Ryan Sproul

Well I hope everyone is enjoying this nice weather we have been getting. I think we were close to setting a record high temperature on Sunday. This time of the year, many of you have been getting those bull sale catalogs in the mail and maybe have even went to a few and even bought a bull or two.

With numerous herd bulls purchased at this time of year, this week’s column is a reminder for commercial cow-calf producers that scrotal circumference is a trait that should be included in their bull selection criteria. While there are many others to look at too, this should be one of the top ones on the list. Studies indicate that the probability of having beef bulls with satisfactory semen quality increases greatly as scrotal circumference increases from 30 to 38 cm. Many sale catalogs will list an adjusted scrotal circumference. This is an age adjusted measurement that allows producers to evaluate yearling bulls. In Angus, for example, scrotal measurements should be taken when the bulls are between 320 to 440 days of age and are adjusted to 365 days of age for reporting in the catalog. Scrotal circumference is highly correlated to total sperm output and moderately correlated to normal sperm morphology. Bulls with larger testes will produce more normal sperm cells. Selecting bulls with large testes also has the positive effect of improving fertility of the daughters produced. Bulls purchased at auction are normally “guaranteed breeders” meaning that the bull has passed a Breeding Soundness Exam (BSE) administered by a veterinarian. A BSE includes a physical examination (feet, legs, eyes, teeth, flesh cover, scrotal size and shape), an internal and external examination of the reproductive tract and semen evaluation for sperm cell motility and normality. Be sure to study those sale catalogs and look to see if the bulls passed a BSE. Herd bulls on the ranch should also be given a BSE prior to spring turn-out. Sound feet and legs are very important as bulls need the ability to travel and mount for mating. The external examination of the reproductive tract includes evaluation of the testes, spermatic cords and epididymis. Examination of the external underline during semen collection will detect any inflammation, foreskin adhesions, warts, abscesses, etc. The internal examination is conducted to detect any abnormalities in the internal reproductive organs. The semen evaluation is done by examining a sample of the semen under a microscope for sperm motility and proper shape. The table below illustrates the minimum scrotal circumference that will allow a bull to pass a BSE. However, bull buyers should not be anxious to accept the minimum, but rather select bulls that are average or above average for the breed and the age of the bull. Therefore, the “Good” column of the following table is a better guideline for bull selection. Brahman influence bulls mature later and will have smaller testes at younger ages. If you need more information on this or any other subject, please contact us here in the OSU Extension Office at 918-253-4332. Have a good week, and maybe I will see you at some of the upcoming bull sales!!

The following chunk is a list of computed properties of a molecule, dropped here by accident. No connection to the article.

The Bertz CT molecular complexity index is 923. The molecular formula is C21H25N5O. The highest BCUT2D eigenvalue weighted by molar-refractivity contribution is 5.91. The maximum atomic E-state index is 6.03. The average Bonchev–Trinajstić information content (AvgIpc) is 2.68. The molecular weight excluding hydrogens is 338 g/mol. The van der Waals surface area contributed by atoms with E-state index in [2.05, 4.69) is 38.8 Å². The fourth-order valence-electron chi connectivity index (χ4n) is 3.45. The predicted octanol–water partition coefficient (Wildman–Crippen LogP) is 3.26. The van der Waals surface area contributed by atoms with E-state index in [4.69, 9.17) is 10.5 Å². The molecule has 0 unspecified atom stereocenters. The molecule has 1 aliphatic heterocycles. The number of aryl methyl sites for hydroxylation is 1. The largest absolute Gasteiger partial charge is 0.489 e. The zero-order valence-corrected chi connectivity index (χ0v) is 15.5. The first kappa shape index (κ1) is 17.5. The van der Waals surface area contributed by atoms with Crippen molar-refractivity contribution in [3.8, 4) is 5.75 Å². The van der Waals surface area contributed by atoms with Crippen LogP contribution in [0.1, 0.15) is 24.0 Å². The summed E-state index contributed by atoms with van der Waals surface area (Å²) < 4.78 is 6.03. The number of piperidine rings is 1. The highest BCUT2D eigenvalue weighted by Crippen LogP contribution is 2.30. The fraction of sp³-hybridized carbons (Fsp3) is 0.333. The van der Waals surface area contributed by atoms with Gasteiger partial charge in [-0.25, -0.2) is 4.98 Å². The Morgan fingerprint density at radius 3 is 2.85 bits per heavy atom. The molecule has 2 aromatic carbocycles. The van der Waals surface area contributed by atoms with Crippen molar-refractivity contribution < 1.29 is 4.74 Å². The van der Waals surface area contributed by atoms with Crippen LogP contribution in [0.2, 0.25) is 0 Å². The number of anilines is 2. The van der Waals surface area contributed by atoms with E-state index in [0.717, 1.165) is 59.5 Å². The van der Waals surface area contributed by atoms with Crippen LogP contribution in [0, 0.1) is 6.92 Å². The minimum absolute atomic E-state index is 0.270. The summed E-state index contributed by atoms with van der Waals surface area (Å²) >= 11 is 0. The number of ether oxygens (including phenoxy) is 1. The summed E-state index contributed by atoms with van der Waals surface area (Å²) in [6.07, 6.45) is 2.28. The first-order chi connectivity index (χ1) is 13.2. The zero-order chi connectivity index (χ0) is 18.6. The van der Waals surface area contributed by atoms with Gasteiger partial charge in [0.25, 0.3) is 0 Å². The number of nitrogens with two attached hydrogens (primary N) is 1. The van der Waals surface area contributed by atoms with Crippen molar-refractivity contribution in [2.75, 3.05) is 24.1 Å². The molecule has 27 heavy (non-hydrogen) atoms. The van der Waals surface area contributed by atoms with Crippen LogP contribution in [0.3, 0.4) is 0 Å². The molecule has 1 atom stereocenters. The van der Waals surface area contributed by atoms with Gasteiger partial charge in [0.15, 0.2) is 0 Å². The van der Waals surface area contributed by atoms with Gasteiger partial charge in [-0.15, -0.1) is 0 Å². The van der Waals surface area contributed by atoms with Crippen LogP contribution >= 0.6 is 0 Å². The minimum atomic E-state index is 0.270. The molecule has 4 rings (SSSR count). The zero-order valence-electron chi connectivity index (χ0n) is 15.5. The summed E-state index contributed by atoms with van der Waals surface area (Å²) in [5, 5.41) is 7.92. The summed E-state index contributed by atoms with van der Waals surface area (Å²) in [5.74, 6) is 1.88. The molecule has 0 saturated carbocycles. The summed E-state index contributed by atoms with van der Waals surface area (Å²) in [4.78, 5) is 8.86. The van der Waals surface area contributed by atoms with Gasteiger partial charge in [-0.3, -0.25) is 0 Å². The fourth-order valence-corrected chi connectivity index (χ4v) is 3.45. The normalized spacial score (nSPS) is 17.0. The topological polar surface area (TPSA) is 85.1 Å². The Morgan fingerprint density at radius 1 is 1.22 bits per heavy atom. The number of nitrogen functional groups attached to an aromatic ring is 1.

Oklahoma State University, U.S. Department of Agriculture, State and Local Governments cooperating. The Oklahoma Cooperative Extension Service offers its programs to all eligible persons regardless of race, color, national origin, religion, sex, age, disability, or status as a veteran, and is an equal opportunity employer.